THC levels, legal purchase age and border worries should all be addressed before legalization
The Senate seems determined to slow the Liberal government’s timeline for marijuana legalization, and Justin Trudeau seems just as determined to deliver his legalization on time — give or take a few weeks.
The prime minister will get his way, but that doesn’t mean the Senate, and Indigenous leaders, are not flagging some important issues.
Opposition Conservatives would like nothing more than to push the rollout of legal recreational pot into an election year, the better to take political advantage of the inevitable stumbles that will come with such a momentous move.
So, their senators can find a danger under every leaf of every plant, and some of their proposed amendments or complaints can fall into the category of frivolous or vexatious.
Senate committees studying the cannabis legislation, Bill C-45, have proposed amendments to prohibit home cultivation, leaving the authority to regulate the matter of home grown pot to the provinces.
They want the THC levels to be posted on all cannabis products, and Conservative senators have unsuccessfully pushed to have the minimum age for legal purchase raised from 18 to 21 and to limit the THC level, keeping it much lower for younger consumers. It also tried and failed to have the legislation (except for provisions which prohibit promotion of cannabis products) take effect one year after a companion bill on cannabis impaired driving came into force.
But there are more substantive recommendations.
The Senate aboriginal peoples committee has called for implementation to be delayed for up to a year for a reason that should make Liberals wince, that the government hasn’t consulted properly with Indigenous communities where youth may be more vulnerable to drug abuse or with Indigenous leadership on revenue sharing. In essence, that committee said legalized cannabis promises more pain with no financial gain for Indigenous communities.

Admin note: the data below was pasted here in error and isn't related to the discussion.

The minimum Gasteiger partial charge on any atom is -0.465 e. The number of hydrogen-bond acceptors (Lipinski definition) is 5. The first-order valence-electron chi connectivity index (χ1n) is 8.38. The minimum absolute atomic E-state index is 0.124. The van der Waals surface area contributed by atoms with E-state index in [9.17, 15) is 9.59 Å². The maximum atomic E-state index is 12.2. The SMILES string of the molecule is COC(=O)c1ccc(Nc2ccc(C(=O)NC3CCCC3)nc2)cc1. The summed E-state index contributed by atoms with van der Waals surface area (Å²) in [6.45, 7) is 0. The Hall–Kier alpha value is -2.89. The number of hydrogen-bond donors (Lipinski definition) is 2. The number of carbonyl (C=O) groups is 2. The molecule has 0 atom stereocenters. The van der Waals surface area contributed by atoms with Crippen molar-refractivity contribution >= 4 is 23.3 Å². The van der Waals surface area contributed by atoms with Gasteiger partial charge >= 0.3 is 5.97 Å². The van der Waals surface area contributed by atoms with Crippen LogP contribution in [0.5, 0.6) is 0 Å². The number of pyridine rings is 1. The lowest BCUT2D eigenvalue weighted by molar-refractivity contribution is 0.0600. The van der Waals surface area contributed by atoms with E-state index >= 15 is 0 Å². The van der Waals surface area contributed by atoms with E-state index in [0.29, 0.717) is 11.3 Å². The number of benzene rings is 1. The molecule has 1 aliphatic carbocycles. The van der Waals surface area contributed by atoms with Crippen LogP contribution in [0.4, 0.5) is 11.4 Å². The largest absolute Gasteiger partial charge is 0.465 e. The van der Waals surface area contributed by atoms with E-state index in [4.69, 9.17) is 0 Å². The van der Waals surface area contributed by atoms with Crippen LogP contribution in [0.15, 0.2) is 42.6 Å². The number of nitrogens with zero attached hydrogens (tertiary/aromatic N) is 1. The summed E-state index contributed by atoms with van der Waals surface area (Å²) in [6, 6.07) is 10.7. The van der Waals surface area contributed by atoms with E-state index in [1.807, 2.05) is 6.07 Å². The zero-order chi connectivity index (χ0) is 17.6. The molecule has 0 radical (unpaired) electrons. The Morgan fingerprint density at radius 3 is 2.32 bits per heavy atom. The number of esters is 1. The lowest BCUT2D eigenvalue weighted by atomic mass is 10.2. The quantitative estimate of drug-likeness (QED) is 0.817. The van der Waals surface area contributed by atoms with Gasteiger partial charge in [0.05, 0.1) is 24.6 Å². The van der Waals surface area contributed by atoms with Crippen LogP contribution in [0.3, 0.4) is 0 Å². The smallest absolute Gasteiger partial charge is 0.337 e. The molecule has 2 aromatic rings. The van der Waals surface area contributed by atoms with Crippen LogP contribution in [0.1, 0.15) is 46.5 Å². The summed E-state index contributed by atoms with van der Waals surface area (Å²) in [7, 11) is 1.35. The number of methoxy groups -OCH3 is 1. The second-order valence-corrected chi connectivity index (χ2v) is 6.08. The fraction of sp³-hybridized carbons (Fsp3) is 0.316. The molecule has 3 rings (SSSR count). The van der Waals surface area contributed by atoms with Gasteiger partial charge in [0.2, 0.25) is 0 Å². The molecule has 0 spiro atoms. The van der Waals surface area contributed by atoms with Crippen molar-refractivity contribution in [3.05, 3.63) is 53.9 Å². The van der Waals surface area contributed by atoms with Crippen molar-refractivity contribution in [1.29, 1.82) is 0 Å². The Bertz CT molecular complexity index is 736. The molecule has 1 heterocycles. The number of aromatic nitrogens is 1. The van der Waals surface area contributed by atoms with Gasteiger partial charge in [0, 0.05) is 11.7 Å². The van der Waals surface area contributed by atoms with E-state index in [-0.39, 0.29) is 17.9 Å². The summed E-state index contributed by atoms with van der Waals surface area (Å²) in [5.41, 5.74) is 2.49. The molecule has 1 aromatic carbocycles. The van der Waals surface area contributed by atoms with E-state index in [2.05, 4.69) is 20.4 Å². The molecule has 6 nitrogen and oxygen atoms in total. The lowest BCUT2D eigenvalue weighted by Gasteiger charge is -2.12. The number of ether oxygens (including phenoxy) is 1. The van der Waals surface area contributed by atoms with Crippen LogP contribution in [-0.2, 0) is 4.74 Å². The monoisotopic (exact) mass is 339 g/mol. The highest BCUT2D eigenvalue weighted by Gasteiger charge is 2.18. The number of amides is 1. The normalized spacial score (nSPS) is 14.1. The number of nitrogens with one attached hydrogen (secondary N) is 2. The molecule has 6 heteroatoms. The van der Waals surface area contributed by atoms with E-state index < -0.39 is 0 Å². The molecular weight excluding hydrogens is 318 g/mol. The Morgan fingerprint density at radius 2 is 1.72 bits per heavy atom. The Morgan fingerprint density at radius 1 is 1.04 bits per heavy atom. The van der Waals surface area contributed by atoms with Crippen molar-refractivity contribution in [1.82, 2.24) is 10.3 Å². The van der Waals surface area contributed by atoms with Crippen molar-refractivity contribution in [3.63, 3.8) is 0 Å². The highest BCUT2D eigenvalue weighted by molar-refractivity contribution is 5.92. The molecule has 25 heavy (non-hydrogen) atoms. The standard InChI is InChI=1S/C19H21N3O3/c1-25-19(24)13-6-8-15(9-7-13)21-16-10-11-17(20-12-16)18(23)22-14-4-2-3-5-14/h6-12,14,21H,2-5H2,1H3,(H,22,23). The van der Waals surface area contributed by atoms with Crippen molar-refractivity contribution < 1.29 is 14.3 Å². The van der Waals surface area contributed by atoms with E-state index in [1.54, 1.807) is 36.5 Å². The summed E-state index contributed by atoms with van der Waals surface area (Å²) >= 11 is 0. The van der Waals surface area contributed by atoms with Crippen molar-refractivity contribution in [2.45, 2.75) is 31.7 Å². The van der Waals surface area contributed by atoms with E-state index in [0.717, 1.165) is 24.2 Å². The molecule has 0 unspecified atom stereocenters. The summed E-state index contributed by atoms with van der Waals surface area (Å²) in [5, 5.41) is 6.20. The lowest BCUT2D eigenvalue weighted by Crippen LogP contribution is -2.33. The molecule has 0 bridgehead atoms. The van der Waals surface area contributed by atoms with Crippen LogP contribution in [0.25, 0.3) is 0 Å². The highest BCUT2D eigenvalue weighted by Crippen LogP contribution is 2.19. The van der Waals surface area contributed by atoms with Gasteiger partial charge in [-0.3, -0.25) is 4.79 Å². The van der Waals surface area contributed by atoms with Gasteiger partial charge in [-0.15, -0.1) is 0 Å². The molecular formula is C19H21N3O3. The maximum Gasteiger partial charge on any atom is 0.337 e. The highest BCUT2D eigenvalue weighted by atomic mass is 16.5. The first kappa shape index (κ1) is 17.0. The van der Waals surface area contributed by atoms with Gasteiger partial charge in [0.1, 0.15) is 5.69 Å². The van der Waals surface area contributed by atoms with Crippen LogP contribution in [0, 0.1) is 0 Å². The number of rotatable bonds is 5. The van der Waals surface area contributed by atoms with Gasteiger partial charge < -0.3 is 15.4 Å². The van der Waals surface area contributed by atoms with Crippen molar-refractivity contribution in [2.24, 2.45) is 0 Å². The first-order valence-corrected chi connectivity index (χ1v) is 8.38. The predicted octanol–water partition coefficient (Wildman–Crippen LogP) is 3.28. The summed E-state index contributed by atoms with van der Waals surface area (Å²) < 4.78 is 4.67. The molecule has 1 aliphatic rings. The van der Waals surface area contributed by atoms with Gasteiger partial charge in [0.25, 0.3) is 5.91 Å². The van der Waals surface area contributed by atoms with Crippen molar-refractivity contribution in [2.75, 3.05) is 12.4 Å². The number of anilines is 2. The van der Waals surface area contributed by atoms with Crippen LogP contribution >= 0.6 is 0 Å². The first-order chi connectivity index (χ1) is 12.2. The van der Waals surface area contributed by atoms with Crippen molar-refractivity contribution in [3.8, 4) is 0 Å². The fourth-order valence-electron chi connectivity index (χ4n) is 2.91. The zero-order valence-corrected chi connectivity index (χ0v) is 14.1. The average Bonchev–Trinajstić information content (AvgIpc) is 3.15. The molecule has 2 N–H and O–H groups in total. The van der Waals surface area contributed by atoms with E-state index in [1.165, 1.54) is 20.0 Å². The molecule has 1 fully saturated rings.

The Assembly of First Nations, already showing its impatience with the speed with which Trudeau’s reconciliation promises are manifesting themselves in concrete policies, raised the same matter this week. It passed a resolution calling on First Nations to share in the marijuana excise tax that is now shared solely between the provinces and the federal government, and it vowed to lobby the government for this change.
There is no reason such consultation should delay the legislation, but Trudeau risks Indigenous pushback if their communities cannot share in revenue.
Senators have also raised an issue that deserves further attention, the potential peril for Canadian travellers at the U.S. border.
Public Safety Minister Ralph Goodale says no laws will be changed — it will still be illegal for pot to be taken over the border in either direction — but Canadians should remain vigilant because they can be barred from the U.S. for admitting to marijuana use, even if it is legal. It would not be paranoid to believe more marijuana questions at the U.S. border might follow marijuana legalization on this side.
The Senate committee on national security requested the government table a plan to protect Canadian travellers at the border, and the chair of the committee, former OPP commissioner and Trudeau appointee Gwen Boniface, said the government must continue to make diplomatic overtures to Washington.
Goodale says he is doing just that and has had conversations with past and present Donald Trump homeland security chiefs to ensure the U.S. understands the reasoning behind the legislative change.
Trudeau promised full speed ahead on his timetable, but he should be pushed on another matter that the Senate has ignored.
His government is illogically using resources and clogging court systems by charging people with pot possession.
Goodale’s office said Thursday the government will study solutions to make things more fair for those who had been charged with possession of small amounts of marijuana.
In the meantime, as chronicled by Torstar, those being charged are disproportionately young, black and Indigenous. The current pardon system is a mess and the cost of $631 in processing costs alone has driven down the number of applications. The government knows that because it consulted Canadians on it and heard the complaints.
In the meantime it makes little sense to keep preaching the law is the law when you are hell-bent on changing it.